BUSTED. Okay, this isn't really a myth at all, but I had to figure out some way to get a few cute pictures up here of Caleb with the bunnies at a petting farm we visited in the Swan Valley. We happened to visit the petting farm Easter Sunday afternoon and, as suspected, not one of the bunnies laid an egg. We did see a few chicken eggs, however.

Tuesday, March 18, 2008

Singapore Sky

Coming from Central California, where big puffy clouds are a rarity, Josh and I have been particularly enamored with the stunning, dramatic sky here in Singapore. Although the skyline is littered with high-rise buildings, every now and then, you can find a spot with an unadulterated view.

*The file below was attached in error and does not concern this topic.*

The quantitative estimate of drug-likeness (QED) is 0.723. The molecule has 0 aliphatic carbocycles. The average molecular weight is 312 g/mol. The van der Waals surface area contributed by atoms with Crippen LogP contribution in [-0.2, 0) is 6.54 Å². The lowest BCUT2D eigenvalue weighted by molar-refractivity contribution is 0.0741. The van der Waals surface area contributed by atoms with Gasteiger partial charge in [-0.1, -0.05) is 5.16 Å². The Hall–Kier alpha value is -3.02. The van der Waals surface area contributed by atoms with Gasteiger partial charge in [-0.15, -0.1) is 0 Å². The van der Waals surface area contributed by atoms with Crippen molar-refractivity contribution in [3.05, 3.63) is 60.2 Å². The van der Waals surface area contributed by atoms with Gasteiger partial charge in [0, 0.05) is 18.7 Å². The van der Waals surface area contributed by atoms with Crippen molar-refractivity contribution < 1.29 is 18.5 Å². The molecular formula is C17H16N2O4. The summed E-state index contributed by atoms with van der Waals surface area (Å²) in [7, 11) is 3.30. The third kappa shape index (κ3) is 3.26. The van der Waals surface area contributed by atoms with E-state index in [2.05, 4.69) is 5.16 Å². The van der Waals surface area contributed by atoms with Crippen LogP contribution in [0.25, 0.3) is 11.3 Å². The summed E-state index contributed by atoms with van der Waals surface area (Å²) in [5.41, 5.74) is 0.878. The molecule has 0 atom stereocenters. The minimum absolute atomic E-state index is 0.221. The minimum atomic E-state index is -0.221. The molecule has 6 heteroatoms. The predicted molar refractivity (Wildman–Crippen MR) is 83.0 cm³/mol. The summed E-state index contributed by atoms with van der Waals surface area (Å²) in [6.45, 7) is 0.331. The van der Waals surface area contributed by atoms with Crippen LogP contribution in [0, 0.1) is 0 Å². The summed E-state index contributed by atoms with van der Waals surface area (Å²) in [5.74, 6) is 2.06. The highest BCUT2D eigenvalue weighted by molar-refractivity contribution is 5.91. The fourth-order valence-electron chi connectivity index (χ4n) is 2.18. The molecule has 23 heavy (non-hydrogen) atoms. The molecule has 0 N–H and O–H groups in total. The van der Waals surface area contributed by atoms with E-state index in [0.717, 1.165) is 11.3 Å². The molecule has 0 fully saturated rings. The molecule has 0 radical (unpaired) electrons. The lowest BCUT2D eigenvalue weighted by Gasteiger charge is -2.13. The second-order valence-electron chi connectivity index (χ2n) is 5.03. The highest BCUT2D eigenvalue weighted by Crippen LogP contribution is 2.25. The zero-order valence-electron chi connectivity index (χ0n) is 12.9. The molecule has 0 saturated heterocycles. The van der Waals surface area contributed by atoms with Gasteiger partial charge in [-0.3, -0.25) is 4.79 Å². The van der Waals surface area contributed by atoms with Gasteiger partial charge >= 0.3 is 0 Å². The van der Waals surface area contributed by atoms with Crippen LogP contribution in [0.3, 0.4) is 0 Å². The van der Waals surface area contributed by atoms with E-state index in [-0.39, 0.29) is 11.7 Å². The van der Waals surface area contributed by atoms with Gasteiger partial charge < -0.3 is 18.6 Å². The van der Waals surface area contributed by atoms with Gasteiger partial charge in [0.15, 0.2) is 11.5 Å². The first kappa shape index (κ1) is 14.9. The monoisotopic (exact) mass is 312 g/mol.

Psalm 19:1-3
The heavens declare the glory of God;

the skies proclaim the work of his hands.
Day after day they pour forth speech;
night after night they display knowledge.

There is no speech or language
where their voice is not heard.

Pic1: Taken from bus stop on Upper Bukit Timah Road.
Pic 2: Taken at bus stop near Summerset MRT station.
Neither photo is altered any way, except to crop out a few trees at the bottom.


I can't remember if I've commented on durian here or not. . . if I have, please forgive me for repeating myself, but there are some things this American just cannot get used to, and durian is one of them.

For those of you who don't know, durian is a tropical fruit that is quite popular in Asia. I has a spikey outer shell and a fleshy orangish-yellow inside.

If only I could somehow figure out a way to make a scratch-and-sniff post, I can nearly guarantee that 100% of my readers would know exactly what I mean when I say durian is definitely the worst smelling fruit in the world.